Summertime is allergy season for most of us in the world of veterinary medicine; it seems every third patient is suffering from some form of allergy. Itchy skin, inflamed feet, infected ears, and hot spots are common manifestations when our dogs’ immune systems overreact to benign pollens. Some dogs, like some humans, are unaffected, while others are miserable. Golden Retrievers, Labradors, and Bulldogs seem to be more affected than most breeds, but any dog can develop an allergy.
We categorize allergies into three types: food, flea and inhalant. Food allergies are non-seasonal, so these dogs itch all year long and commonly have dermatitis around the eyes and rectum. Flea allergies tend to cause dermatitis of the lower back, rump and hind legs. We can talk about these more in depth another time. Today, we will focus our concern on the burden of “inhalant” allergies in our pets.
The term “inhalant” is borrowed from human medicine. In humans, most of the histamine-producing mast cells line the respiratory tract, so they develop sneezing, coughing and conjunctivitis. Dogs are different. They can be allergic to the same pollens, grasses, weeds, etc. as humans, but their mast cells line their skin. Thus, a better term would be a “contact” allergy. When dogs walk across their yard this time of year, the allergens contact their feet. Initially, many dogs develop itchy feet; in fact, some learn to walk on sidewalks and avoid yards. Later, the allergy manifests in the skin, lining the ears, face and body. Secondary infections are common in all the warm, moist places, including ears, armpits, and folds of skin. Hot spots can rapidly develop due to the overzealous licking and scratching of an infected area.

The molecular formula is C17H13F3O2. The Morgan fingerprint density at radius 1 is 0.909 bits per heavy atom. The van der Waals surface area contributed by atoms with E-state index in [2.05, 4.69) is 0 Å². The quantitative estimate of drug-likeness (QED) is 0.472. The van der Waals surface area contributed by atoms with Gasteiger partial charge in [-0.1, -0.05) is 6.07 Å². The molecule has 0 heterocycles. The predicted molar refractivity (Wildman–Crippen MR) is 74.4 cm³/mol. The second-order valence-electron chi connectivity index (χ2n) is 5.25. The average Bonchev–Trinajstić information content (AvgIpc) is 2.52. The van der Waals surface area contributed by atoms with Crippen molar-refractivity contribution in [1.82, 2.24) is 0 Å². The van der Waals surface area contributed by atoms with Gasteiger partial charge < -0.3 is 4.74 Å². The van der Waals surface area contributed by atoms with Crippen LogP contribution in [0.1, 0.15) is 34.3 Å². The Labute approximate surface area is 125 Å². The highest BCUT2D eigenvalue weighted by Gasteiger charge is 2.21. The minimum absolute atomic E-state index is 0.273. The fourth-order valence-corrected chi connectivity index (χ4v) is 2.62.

My favorite four treatments for summertime allergies are:
- Antihistamines – There are many types, and I recommend you try different options until you find the one that works the best. Diphenhydramine (Benadryl) is commonly used at a dose of 1 mg per pound of body weight twice a day.
- Omega fatty acids – Fish oils are the most common form.
- Topical steroids – I like a product that has Gentacin and Betamethasone in a spray bottle. Examine your pup twice a day and spray all inflamed areas and feet. Ointments are great for eyes and ears once you have cleaned them.
- Antibacterial/Antifungal shampoo and oatmeal conditioner – Use once or twice a week to help prevent secondary infections and decrease general itchiness for several days.
These four treatments work best when used together rather than individually and will control most mild to moderate seasonal allergies. If your pet has more severe allergy symptoms, consult with your veterinarian as he may require additional medications to achieve control.
Dr. John Schoettle was born in Pennsylvania and raised on Saint Simon’s Island in Coastal Georgia. A graduate from Auburn University, John has lived in Savannah since 1992. He founded Innovative Veterinary Medicine in 2006 and has been caring for Paula’s pups ever since. An animal lover like Paula, John is active in Savannah’s animal community and plays dad to a black lab named Blue and a Hurricane Katrina rescue dog named Bayou.